Just like with vending machines, contracts have inputs and outputs. This is how people interact with your contract. A cloud provisioning vending machine, for example, should really only need inputs such as the environment being deployed (dev, test, stage, prod), the service or domain being deployed, and an account ID value to target for deployment. These inputs are fairly simple to understand and provide, and that’s the point – the contract abstracts away infrastructure and platform details as a tradeoff for the consistency being provided.
Having a finite set of contracts is one of the ways to unlock SCALE. Each contract requires maintenance and support, so be picky about how many contracts you make and what they do. Negotiate with your users!
Contracts are versioned (everything should be versioned). This gives you the opportunity to experiment with new versions, test them, and then roll them out using the deployment model of your choice, such as through feature flags, blue/green, or just a simple rollout from dev to prod.
I prefer to use two types of contracts – a platform contract and a service contract – to represent the bifurcation between “things everyone needs” and “things a service needs.”
In Lessons I’ve Learned Leading a Platform Engineering Team, I talk about “A Sphere of Key Scaling Components.” Given that context, platform contracts form the connective tissue between the core layer and services layer by providing infrastructure to make that connection. We want this contract to be as globally leveraged as possible to ensure that each service is given a consistent experience when accessing core services and being a part of the organizational design. Platform contracts aim to be global.
This platform contract usually contains information on these types of outcomes:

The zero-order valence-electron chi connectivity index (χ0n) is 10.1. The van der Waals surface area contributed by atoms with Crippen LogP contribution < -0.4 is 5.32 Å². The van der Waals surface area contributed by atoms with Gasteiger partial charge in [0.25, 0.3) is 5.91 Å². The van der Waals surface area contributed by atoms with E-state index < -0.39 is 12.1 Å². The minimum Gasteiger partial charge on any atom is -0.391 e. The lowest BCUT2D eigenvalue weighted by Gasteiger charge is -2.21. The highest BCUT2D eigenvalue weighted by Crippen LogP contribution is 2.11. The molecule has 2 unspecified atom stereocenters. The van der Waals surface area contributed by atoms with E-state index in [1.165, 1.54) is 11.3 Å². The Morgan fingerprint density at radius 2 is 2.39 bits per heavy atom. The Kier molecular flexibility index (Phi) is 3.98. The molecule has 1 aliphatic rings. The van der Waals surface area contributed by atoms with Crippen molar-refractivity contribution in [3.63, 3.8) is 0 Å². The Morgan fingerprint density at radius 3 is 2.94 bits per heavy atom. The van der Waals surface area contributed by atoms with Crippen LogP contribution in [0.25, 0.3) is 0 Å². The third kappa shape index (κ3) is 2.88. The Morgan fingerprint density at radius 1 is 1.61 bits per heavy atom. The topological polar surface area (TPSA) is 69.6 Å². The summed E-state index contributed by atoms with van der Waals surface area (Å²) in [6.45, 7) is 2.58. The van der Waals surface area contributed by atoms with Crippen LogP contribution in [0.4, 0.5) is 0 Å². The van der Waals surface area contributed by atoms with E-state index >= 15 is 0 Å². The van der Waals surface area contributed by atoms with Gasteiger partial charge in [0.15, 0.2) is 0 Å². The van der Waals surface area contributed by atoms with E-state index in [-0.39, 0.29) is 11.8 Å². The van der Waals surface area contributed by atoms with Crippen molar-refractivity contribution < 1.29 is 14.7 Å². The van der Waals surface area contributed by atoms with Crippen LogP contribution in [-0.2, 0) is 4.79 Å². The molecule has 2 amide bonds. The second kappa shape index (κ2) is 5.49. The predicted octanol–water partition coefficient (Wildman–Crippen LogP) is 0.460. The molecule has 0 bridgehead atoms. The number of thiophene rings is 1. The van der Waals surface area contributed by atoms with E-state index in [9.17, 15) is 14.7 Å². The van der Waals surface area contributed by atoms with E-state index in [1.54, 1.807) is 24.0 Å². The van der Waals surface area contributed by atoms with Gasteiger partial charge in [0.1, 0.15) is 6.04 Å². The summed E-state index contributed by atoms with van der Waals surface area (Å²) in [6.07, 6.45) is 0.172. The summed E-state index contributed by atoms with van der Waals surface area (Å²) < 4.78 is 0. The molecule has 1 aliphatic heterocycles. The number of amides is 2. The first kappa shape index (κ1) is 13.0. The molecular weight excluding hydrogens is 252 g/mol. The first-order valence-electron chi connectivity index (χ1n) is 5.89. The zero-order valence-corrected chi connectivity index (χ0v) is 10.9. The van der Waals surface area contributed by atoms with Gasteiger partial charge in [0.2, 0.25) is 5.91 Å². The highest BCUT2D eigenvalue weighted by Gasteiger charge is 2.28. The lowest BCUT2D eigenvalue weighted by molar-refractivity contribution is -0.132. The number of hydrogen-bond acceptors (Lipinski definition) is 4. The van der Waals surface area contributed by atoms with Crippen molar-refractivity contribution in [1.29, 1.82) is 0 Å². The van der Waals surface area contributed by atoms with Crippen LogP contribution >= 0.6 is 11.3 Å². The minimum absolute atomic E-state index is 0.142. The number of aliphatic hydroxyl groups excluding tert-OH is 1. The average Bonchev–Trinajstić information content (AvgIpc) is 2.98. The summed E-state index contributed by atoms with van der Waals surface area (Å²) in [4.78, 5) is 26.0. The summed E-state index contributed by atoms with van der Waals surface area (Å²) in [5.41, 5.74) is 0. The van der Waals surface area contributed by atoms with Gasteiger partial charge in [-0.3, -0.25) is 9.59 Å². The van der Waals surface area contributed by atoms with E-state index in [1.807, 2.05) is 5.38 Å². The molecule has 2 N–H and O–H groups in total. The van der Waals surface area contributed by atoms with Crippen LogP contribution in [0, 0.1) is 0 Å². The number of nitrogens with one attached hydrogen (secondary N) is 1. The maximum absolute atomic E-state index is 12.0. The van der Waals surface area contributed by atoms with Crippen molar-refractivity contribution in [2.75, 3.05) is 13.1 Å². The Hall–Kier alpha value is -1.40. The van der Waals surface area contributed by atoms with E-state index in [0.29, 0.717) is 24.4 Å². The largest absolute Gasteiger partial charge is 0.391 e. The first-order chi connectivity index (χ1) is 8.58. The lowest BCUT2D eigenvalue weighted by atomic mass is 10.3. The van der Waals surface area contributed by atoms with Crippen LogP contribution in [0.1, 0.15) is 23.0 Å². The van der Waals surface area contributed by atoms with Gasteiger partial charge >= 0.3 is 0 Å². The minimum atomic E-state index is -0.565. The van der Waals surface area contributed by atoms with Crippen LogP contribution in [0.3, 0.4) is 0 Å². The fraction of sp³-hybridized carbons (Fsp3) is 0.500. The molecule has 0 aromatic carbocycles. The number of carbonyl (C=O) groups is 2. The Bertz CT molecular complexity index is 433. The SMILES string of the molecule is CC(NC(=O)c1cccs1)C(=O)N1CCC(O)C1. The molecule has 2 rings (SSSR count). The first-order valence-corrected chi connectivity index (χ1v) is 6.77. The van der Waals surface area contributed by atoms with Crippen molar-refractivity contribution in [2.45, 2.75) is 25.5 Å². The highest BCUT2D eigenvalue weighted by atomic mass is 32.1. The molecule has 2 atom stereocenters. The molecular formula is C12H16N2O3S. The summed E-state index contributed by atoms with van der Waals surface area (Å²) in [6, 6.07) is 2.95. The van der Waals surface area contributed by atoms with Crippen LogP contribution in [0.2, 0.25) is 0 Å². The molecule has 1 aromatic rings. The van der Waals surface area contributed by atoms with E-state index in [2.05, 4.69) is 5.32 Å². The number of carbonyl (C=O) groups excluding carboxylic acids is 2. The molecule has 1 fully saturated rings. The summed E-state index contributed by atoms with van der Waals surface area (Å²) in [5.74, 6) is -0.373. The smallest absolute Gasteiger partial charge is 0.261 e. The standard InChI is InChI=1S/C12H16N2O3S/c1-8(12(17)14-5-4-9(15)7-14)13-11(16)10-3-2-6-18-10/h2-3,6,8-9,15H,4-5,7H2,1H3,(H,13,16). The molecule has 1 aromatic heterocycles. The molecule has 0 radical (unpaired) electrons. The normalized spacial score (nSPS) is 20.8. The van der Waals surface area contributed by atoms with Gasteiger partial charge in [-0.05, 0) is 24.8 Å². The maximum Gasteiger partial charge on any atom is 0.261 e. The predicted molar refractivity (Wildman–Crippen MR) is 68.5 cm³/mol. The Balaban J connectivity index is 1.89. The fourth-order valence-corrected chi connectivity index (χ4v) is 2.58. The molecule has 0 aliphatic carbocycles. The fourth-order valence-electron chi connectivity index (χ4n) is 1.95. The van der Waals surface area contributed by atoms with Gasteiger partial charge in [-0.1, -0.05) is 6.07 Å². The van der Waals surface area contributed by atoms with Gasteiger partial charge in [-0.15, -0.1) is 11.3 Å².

- Network connectivity and security to core services
- Infrastructure for core services to leverage, such as state buckets, log buckets, cross-account roles, and metadata placement
- Observability and monitoring deployments
- CI/CD workers or connections to worker pools (such as container clusters)
A platform contract should be independent of the application environment being supported. Meaning, a platform contract will vend a dev environment account the same was as it does a test, stage, UAT, or production environment accounts. This is the power of a platform contract – it can be globally adopted to abstract away the infrastructure used to scale and operate the platform itself.
In especially large environments, you may need to create a few different types of platform contracts to reflect business units, cloud providers, or the next version of a large migration. These tend to happen as the business and politics within shift around or when the organizational structure divides teams into silos (yuck). My advice here is to keep the core components of the contract intact and try to share as much of the architecture as possible, either conceptually or logically, to remain consistent.
If platform contracts form the connective tissue between the core layer and services layer, then the service contract picks up at the services layer and builds out all of the infrastructure needed to empower the specific application being published.
A service contract usually contains information on these types of outcomes:
- Service specific infrastructure, such as a Cognito user pool or micro-/service database.
- Environment specific configuration nuance, such as the type and size of a database for dev versus prod.
- A bucket used to build artifacts for the application, such as packages or dependencies, with lifecycle rules established.